week of 2/27/02

Smoky Mountain News (Waynesville, NC) Feb. 27, 2002

A battle not worth winning
By Scott McLeod

There really shouldn’t be any debate about whether a school should be able to retain as its symbol a mascot that a certain group of people finds inappropriate and offensive. The more fundamental question, really, is why “tradition” is allowed to carry more weight than “right.”

A small, simple exhibit is currently on view at Western Carolina University’s Hunter Library, but it’s one that packs a powerful message. It is about the Native American mascot issue, revealing that in many cases terms such as “Braves” and “Redskins” are totally inappropriate. Many of the words used as mascots evoke sacred names or are derogatory in nature. Unfortunate-ly, many schools (Erwin in Buncombe County, for one) refuse to rid themselves of the mascots. Indeed, many schools fight long, drawn-out battles to retain them.

That same exhibit prompted Annie McCord, the eighth-grade Student Government Association president at Cullowhee Valley School, to write a letter to the editor of The Sylva Herald. She is appalled that her school uses a Confederate symbol as a mascot and calls its teams the “Rebels.”

“It is time to shed this unfortunate image of the past and to select a new mascot with positive imagery and associations,” said McCord’s letter.

We wholeheartedly agree with McCord. And though we can hear the accusations coming, that another newspaper is trying to be “politically correct” and take away an important part of Southern heritage, we don’t care. It’s an important issue, and those who will hide behind accusations and rhetoric are skirting the issue.

If the NFL franchise Washington Redskins wants to keep a Native American symbol as their mascot, we would argue that they have a right to do so. It is a private business, and though we might not like it, we don’t have to watch them, root for them or buy their products. Same for the Atlanta Braves and others.

When schools use these symbols, though, it is altogether a different story. For one, everything that goes on at a school is part of the larger curriculum. African-Americans were enslaved under the culture of the old South. They surely find the Rebel offensive. Others, like McCord, (who, by the way, is a white Southerner, and whose parents are Southerners, ) also see it as a degrading symbol and not one that every student at the school should have to associate with. Just what are we teaching these children?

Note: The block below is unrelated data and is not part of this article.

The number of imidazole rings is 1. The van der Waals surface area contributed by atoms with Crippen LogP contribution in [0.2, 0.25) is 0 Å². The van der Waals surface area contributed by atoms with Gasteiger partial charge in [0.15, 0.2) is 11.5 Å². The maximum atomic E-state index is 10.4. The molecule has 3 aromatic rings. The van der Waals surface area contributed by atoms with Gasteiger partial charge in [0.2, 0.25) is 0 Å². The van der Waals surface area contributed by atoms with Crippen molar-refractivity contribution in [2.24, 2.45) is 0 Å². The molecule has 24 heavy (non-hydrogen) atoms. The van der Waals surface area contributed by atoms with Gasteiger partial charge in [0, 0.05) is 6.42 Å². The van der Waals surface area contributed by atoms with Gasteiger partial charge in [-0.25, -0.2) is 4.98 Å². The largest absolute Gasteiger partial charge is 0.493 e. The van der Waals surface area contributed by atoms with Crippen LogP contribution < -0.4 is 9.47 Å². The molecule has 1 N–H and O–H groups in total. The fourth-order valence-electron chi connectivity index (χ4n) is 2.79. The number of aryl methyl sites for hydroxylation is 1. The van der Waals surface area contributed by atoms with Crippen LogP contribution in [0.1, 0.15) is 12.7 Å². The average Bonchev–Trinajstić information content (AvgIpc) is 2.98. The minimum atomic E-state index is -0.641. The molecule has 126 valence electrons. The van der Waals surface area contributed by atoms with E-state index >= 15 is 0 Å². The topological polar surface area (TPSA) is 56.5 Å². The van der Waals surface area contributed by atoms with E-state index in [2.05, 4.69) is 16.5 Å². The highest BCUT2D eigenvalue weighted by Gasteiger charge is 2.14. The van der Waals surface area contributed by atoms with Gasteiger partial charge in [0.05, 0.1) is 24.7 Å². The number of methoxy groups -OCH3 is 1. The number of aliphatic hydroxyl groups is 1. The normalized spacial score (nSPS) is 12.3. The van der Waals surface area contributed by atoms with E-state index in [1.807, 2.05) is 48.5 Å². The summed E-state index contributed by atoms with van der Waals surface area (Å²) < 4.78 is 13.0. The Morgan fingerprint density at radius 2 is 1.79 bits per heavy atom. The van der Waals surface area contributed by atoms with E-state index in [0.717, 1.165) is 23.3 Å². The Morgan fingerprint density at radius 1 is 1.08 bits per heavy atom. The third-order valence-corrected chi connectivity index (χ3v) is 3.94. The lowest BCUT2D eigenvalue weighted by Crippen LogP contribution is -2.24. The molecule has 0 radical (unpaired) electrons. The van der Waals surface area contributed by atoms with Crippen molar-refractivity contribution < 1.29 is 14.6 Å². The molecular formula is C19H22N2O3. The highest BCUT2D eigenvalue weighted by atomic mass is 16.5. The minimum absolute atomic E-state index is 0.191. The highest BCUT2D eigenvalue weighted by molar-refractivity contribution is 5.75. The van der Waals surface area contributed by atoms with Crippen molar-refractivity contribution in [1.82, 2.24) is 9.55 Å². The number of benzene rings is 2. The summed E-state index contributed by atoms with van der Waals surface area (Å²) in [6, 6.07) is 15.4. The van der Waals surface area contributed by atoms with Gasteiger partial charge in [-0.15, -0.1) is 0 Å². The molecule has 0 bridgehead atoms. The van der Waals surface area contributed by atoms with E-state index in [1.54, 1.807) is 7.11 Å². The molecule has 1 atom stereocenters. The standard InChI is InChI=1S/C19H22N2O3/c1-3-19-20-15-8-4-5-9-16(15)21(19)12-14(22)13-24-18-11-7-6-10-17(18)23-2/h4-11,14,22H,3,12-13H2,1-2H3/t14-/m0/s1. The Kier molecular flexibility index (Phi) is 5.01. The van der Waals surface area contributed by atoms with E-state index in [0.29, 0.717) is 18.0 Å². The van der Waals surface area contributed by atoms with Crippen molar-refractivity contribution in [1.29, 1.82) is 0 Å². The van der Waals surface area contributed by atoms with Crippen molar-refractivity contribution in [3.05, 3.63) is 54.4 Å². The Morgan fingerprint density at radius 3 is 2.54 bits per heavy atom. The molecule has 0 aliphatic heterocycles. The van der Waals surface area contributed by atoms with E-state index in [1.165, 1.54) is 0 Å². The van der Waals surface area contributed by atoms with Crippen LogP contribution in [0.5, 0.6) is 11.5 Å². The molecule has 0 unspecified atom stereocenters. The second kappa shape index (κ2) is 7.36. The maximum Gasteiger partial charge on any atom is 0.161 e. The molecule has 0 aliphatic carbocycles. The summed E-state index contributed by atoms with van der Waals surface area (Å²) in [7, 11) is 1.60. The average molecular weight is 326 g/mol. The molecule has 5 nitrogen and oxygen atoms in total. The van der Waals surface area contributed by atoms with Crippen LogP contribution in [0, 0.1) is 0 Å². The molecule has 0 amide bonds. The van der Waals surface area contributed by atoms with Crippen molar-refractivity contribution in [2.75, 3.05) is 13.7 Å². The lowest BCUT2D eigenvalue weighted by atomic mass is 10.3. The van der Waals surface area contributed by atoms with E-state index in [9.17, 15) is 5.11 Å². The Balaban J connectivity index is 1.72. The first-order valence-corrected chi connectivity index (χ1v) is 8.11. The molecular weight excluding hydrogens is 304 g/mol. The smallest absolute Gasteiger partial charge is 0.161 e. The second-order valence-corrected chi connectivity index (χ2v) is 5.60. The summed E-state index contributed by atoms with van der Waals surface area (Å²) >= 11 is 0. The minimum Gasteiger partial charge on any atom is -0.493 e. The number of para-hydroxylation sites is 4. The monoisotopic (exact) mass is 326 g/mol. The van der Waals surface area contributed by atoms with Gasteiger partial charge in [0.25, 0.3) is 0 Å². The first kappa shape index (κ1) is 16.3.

There are ongoing debates about the appropriate way to honor and remember Southern history without offending African-Americans and whites who don’t want to be around a symbol of one of the last cultures on earth that condoned slavery and promoted its expansion. A recent news story described how two workers were sent home from the construction site of a public building because they wore shirts that depicted the Confederate flag. That, I would argue, is taking it too far. Someone else suggested that if we are going to remove the Rebel from Cullowhee Valley, perhaps we should also go through the parking lot at Smoky Mountain High and send those students home whose cars and trucks sport Confederate flags. Again, that is excessive.

There is a clear difference between the private display of these symbols and the government support of them, which is what occurs when a school uses the Rebel as its mascot. What happens when teams with African-Americans visit Cullowhee Valley? Just because very few African-Americans attend the school does not do away with the offensiveness of the symbol.

I remember when this battle was fought on the other side of the state, in Fayetteville. The Rebel was the mascot for Pine Forest High School. A new, bigger school was built, and when the move was going on many in the community asked that the Rebel mascot be put in its grave. Tensions were high at the time, and there were some fights between whites and blacks. Eventually, the name was changed to the Trojans.

That was more than a quarter of a century ago, and I was in middle school (junior high, in those days). Integration battles were being fought throughout the South, and the last vestiges of those old Rebels were done away with in most places because they were too provocative and too divisive. The mountains have been spared much of that civil unrest, but that does not absolve local governments of doing what is right.

The argument is a simple one — racism is wrong, slavery is evil, and rubbing the remnants of this era in the face of anyone is just rude. Time to be done with it.

(Scott McLeod can be reached at info@smokymountainnews.com)